Southern Historical Society Papers, Volume 9. (ed. Reverend J. William Jones), chapter 3.27 (search)
partment in Richmond to raise a regiment, and had been in correspondence with parties in Kentucky who were recruiting men for the Southern service. Quite a number of small companies had reported with full complement of officers, while the following only brought enough men with them to muster into service and take rank as companies: A, B, C, F, G, H and K. The parts, or smaller companies, were commanded about as follows: Captain Willis S. Roberts, of Scott county; Captain Frank Scott, of McLean county; Captain Ben. I. Monroe, of Frankfort; Captain Thomas Steele, of Woodford; Captain Thomas W. Thompson, of Louisville, and Captain William Blanchard, of Mason county. I think it probable that company H was also made up of two or three parts of companies, commanded respectively by William P. Bramlette, of Nicholas; Joe L. Robertson, of Montgomery, and Captain Hugh Henry, of Bourbon. It seemed for a time that it would be a difficult matter to organize the pieces into regular companies, be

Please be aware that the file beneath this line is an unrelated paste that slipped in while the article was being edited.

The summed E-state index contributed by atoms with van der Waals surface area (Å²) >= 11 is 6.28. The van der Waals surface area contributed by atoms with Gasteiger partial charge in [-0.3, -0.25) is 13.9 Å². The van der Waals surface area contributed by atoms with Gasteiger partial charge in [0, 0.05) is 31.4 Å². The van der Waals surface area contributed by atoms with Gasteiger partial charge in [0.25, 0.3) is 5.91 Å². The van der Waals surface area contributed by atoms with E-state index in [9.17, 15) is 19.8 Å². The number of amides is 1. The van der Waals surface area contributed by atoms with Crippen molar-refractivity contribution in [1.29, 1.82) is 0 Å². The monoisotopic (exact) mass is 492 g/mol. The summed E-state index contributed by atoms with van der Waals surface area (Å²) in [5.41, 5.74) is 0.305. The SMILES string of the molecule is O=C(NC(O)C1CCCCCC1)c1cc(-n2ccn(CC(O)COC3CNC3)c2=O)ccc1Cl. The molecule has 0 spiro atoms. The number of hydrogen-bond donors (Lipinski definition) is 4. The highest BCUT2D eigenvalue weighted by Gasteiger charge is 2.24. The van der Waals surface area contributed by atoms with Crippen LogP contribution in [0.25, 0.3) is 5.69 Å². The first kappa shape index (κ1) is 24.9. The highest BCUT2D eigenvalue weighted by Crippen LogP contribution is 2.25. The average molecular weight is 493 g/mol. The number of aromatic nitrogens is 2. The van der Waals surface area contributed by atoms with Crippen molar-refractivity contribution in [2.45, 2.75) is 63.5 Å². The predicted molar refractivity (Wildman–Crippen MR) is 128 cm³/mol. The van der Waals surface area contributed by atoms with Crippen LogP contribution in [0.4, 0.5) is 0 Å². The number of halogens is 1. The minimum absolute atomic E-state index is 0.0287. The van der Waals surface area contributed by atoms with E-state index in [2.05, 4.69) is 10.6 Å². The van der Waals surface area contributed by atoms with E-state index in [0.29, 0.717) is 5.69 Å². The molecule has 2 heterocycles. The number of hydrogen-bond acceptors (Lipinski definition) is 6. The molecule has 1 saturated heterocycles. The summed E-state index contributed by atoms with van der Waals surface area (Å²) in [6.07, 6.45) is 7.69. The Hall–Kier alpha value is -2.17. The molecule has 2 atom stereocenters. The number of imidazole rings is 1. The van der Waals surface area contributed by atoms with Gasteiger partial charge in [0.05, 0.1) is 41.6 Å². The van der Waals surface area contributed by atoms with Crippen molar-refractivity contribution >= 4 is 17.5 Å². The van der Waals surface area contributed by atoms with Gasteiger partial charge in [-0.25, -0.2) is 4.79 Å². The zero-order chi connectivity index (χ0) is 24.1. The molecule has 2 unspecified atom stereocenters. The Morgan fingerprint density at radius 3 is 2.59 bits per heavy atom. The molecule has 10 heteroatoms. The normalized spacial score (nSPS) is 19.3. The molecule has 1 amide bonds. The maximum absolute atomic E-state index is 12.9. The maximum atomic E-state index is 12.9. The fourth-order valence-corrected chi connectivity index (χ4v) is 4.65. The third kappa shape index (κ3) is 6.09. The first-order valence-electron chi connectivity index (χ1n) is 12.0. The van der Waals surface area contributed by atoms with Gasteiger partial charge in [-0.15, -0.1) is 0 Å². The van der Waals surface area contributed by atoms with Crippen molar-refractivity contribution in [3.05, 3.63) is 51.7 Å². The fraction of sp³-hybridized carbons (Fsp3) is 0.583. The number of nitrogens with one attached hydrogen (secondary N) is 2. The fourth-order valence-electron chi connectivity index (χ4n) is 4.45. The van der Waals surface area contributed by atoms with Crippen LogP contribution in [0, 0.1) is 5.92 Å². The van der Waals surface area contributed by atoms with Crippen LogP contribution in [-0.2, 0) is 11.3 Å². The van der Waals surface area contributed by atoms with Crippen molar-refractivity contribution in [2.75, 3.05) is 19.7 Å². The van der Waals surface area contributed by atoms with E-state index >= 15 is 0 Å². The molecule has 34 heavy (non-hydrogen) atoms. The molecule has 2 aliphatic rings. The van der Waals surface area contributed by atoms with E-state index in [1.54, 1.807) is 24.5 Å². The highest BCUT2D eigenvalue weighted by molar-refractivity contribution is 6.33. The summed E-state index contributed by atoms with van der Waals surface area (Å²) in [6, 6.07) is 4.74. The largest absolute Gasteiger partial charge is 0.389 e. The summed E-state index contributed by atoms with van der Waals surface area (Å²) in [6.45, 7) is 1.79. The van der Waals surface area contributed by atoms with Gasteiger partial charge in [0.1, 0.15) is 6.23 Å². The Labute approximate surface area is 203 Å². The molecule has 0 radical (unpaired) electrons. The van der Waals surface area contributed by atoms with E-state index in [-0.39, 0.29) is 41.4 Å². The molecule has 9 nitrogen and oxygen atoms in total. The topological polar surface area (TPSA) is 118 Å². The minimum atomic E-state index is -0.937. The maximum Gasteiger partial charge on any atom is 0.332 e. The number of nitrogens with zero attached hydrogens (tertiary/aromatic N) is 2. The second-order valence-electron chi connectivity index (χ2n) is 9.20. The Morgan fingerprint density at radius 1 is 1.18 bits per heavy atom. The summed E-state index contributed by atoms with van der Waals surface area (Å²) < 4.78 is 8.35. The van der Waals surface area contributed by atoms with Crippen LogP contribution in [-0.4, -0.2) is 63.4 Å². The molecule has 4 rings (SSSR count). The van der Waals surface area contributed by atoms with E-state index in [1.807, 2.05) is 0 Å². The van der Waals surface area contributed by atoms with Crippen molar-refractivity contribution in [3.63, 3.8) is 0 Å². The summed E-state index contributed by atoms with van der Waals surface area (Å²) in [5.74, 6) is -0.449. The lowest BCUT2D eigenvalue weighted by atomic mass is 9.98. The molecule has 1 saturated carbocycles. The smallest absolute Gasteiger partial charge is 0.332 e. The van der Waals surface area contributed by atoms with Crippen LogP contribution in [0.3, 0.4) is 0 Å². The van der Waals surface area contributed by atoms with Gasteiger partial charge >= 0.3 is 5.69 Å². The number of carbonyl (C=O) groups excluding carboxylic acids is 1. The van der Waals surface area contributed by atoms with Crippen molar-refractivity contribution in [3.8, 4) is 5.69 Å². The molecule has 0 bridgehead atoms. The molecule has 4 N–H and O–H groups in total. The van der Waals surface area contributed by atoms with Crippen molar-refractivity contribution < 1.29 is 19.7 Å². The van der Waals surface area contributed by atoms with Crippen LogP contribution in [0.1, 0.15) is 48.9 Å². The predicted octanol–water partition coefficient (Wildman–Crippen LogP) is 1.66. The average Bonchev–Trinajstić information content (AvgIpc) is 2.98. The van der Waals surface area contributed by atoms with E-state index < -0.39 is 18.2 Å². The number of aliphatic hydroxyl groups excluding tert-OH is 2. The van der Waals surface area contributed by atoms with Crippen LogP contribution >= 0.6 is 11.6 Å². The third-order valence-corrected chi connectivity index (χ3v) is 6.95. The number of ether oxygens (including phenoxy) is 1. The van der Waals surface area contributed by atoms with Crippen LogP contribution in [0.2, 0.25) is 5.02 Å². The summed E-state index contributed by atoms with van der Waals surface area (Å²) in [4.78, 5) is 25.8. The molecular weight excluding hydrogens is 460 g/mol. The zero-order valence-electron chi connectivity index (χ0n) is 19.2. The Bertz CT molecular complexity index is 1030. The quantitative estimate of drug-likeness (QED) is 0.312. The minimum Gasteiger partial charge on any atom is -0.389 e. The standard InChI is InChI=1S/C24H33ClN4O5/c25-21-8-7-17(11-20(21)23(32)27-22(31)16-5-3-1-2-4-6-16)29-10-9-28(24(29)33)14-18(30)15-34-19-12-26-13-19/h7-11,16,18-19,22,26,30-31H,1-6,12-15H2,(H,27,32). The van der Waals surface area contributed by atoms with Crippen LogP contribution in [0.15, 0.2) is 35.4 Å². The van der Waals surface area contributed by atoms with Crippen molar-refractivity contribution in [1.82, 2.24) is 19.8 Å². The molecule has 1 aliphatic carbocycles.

l......June 23, 1891 First reunion of survivors of the Black Hawk War of 1832 held at Lena; seventeen veterans present......Aug. 28, 1891 Equestrian statue of General Grant unveiled at Chicago......Oct. 7, 1891 World's Fair amendment to State constitution adopted by vote of 500,299 to 15,095......November, 1891 Alien land law pronounced unconstitutional......Dec. 23, 1891 Train of twenty-eight cars containing 12,000 bushels of shelled corn, the contribution of residents of McLean county to the Russian famine sufferers, is made up at Bloomington......March 10, 1892 Eighty square miles of territory inundated by the breaking of a levee on the Mississippi......1892 Democratic National Convention meets at Chicago......June 21, 1892 University of Chicago opens, without formal ceremony, with 500 students......Oct. 1, 1892 World's Columbian Exposition, preliminary exercises at Chicago; orations by Chauncey M. Depew and Henry Watterson......Oct. 21, 1892 United